Non Skid and Gel Coat Repair Job

Over the next few days I'm going to be following the complete replacement of the non-skid surface and gel-coat dings on a 1977 Silverton sportfish that a friend of mine is restoring. Some photos of the boat as it stands right now are here: You can ...

15th June 2010.
By Ed Sherman

Over the next few days I’m going to be following the complete replacement of the non-skid surface and gel-coat dings on a 1977 Silverton sportfish that a friend of mine is restoring. Some photos of the boat as it stands right now are here:

You can see from the above two photos that the non-skid surface has worn right through in some spots and is all worn and irreparably dirty.

In the cockpit shown below, you can see the remains of the glue that was used to hold a carpet that was added by the original owner to the cockpit sole. All that is going to be removed and the cockpit will end up with a newly coated surface.

The process begins with a combination of hand and power sanding the old usrfaces to remove all of the old non-skid and glue. Here we see the glass man removing the old non-skid from the forward deck.

The trick here is to sand down to the surface of the original gel-coat and no further, without making any gouges that bring things down to the raw fiberglass surface. What grit sandpaper to use? 36 grit will do nicely here but it does depend on the courseness of the non-skid surface to begin with. This is followed up with hand sanding with 80 grit to get to the original surface.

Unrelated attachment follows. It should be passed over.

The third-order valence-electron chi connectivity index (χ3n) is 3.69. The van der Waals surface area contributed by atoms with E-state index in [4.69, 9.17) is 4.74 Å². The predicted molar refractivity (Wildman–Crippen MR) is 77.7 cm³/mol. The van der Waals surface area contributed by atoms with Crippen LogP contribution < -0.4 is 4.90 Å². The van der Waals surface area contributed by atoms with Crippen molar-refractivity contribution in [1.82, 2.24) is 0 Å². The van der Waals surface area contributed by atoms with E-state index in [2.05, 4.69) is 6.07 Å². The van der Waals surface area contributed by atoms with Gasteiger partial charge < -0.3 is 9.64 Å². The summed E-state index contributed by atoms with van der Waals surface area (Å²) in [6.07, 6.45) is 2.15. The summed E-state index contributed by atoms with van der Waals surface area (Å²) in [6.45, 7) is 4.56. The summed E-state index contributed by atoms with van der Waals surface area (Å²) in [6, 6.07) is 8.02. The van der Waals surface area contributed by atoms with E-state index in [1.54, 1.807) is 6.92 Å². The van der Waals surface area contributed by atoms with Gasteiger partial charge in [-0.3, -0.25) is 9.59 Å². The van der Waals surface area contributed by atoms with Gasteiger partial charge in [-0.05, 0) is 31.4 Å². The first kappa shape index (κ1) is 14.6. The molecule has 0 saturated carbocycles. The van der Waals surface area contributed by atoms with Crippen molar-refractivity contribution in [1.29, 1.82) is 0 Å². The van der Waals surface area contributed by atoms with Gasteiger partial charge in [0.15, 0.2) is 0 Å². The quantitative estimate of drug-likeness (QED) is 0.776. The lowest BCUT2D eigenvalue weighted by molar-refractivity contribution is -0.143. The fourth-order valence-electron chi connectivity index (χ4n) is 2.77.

I’ll follow up tomorrow after I get to inspect the prep-work being done today. This should be an interesting project. So stay tuned.

 


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Ed Sherman

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Ed Sherman is a regular contributor to boats.com, as well as to Professional Boatbuilder and Cruising World, where he previously was electronics editor. He also is the curriculum director for the American Boat and Yacht Council. Previously, Ed was chairman of the Marine Technology Department at the New England Institute of Technology. Ed’s blog posts appear courtesy of his website, EdsBoatTips.
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